For some reason Asimov seems to be best known for his Foundation series, which I considered to be among his weakest work. And Asimov's fiction output dropped off sharply in his later years; very few short stories, and some novels that, frankly, probably only made it into print because, by golly, they were by Asimov, and *someone* would buy them...

I wouldn't put Clarke on a "greatest SF writer" list at all; I'd put Andre Norton or Keith Laumer far higher on any such list. Norton being another with "early" and "late" periods; "Galactic Derelict" was literally the first book I ever read, and I still like most of her early stuff. Then it all turned into mediocre to poor magic/fantasy.

blacbird
12-31-2014, 06:59 AM
I voted Door No. 3. Heinlein, to me, is overrated. I'd put Clarke ahead of Asimov, just a nudge, but both are giants in the field. But Bradbury and Dick outshine all three, IMO.

That's among writers considered relatively "modern". Let's all remember that the Godfather of modern SF is H.G. Wells. He invented the term "scientific romance" for his early works (The Time Machine, The War of the Worlds, The Island of Dr. Moreau, The Invisible Man, In the Days of the Comet, When the Sleeper Wakes, The Food of the Gods, The First Men in the Moon, Star-Begotten, Men Like Gods, dozens of short stories). That term morphed quickly into "science-fiction", and every subsequent author owes Wells an unpayable debt.

caw

Maxx
12-31-2014, 06:29 PM
I wouldn't put Clarke on a "greatest SF writer" list at all; I'd put Andre Norton or Keith Laumer far higher on any such list. Norton being another with "early" and "late" periods; "Galactic Derelict" was literally the first book I ever read, and I still like most of her early stuff. Then it all turned into mediocre to poor magic/fantasy.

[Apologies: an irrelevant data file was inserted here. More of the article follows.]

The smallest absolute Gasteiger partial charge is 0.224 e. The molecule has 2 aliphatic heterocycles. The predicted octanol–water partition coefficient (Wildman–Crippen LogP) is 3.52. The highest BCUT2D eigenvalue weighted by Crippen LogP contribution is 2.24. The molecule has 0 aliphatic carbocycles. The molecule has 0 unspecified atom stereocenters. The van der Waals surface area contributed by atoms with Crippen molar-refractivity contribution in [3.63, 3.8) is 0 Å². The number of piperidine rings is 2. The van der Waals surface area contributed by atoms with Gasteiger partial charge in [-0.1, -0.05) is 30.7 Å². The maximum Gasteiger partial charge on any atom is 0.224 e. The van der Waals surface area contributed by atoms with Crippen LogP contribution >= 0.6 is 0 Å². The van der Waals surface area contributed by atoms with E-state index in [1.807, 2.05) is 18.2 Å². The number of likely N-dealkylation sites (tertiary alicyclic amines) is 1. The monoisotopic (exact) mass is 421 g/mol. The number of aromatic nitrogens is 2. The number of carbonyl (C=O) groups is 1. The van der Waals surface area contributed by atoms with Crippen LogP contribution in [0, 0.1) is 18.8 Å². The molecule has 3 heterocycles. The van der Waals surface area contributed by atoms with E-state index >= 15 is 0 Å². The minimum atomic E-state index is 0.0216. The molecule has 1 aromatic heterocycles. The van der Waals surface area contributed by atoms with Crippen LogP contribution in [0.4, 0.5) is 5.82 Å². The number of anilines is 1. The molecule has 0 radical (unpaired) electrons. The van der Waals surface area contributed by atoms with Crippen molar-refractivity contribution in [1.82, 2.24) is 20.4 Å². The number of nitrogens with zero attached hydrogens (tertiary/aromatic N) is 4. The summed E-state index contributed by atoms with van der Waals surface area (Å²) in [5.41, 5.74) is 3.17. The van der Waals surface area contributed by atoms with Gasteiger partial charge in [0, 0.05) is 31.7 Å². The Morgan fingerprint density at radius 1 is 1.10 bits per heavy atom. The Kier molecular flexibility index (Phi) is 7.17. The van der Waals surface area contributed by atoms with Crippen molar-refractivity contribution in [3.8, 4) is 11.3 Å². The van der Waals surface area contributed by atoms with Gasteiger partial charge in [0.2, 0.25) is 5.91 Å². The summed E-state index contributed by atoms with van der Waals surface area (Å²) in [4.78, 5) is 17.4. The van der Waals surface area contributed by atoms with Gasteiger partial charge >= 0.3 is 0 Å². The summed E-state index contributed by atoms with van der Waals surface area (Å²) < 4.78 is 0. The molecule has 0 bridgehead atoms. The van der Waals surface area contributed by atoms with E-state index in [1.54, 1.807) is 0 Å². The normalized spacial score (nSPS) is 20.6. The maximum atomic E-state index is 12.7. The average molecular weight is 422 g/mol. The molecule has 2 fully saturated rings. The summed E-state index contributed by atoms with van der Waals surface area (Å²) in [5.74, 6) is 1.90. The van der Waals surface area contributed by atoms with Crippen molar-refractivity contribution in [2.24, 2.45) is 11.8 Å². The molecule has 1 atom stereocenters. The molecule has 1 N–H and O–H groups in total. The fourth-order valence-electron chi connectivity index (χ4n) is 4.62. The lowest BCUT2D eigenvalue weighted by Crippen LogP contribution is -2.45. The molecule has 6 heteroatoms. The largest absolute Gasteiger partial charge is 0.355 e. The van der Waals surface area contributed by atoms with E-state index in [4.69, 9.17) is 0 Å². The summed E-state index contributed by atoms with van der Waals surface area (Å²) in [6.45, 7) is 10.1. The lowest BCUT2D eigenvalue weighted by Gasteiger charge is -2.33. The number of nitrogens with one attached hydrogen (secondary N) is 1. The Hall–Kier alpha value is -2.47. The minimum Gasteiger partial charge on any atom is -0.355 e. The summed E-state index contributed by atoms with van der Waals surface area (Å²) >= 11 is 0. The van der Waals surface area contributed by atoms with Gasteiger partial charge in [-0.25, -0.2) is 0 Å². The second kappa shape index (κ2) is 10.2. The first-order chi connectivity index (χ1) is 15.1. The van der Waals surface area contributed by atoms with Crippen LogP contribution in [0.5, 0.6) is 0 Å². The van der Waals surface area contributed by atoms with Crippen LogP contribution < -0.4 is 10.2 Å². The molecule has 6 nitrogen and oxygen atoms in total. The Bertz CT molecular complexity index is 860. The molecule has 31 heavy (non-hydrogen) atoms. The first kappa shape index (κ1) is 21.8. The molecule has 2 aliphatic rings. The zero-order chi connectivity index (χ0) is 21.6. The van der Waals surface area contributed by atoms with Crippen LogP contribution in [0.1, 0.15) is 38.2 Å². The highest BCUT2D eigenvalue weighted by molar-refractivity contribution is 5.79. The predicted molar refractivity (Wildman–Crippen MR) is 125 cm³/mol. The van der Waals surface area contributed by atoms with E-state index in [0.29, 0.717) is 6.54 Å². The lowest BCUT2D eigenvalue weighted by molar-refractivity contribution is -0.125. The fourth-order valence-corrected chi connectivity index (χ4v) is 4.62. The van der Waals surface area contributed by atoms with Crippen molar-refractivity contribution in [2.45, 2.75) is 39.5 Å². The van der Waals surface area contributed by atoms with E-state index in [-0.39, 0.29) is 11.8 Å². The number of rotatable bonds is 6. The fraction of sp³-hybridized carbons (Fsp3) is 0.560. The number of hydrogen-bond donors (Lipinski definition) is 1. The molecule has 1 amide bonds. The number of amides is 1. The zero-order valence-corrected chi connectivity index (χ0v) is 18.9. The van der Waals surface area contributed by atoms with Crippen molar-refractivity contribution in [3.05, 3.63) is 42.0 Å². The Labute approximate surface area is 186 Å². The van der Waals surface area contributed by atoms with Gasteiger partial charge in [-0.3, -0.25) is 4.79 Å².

I agree about Andre Norton. What an imagination! I was captivated by books like The Time Traders.

Alessandra Kelley
12-31-2014, 08:42 PM
Not one of them could not write a female character worth a darn.

(That may be unfair about Clarke. All I have read of his is "2001," which like a depressingly huge number of "classic" sci fi books, has no women in it to speak of.)

Mind you, I've read and enjoyed all three authors, particularly when I was a child.

It was only as I matured that I looked at them closer and said Wait a minute ...

And even so, there is much about their writing that I still appreciate.


I always find it amusing that the guy who wrote Stranger in a Strange Land and I Will Fear No Evil and Number of the Beast and worked on Upton Sinclair's gubernatorial campaign is labeled a rightist.

Later in life he leaned libertarian, but he was still pretty far from being a conservative.

Maybe so, but these days he is a poster child and a flag to be waved for right-leaning fandom.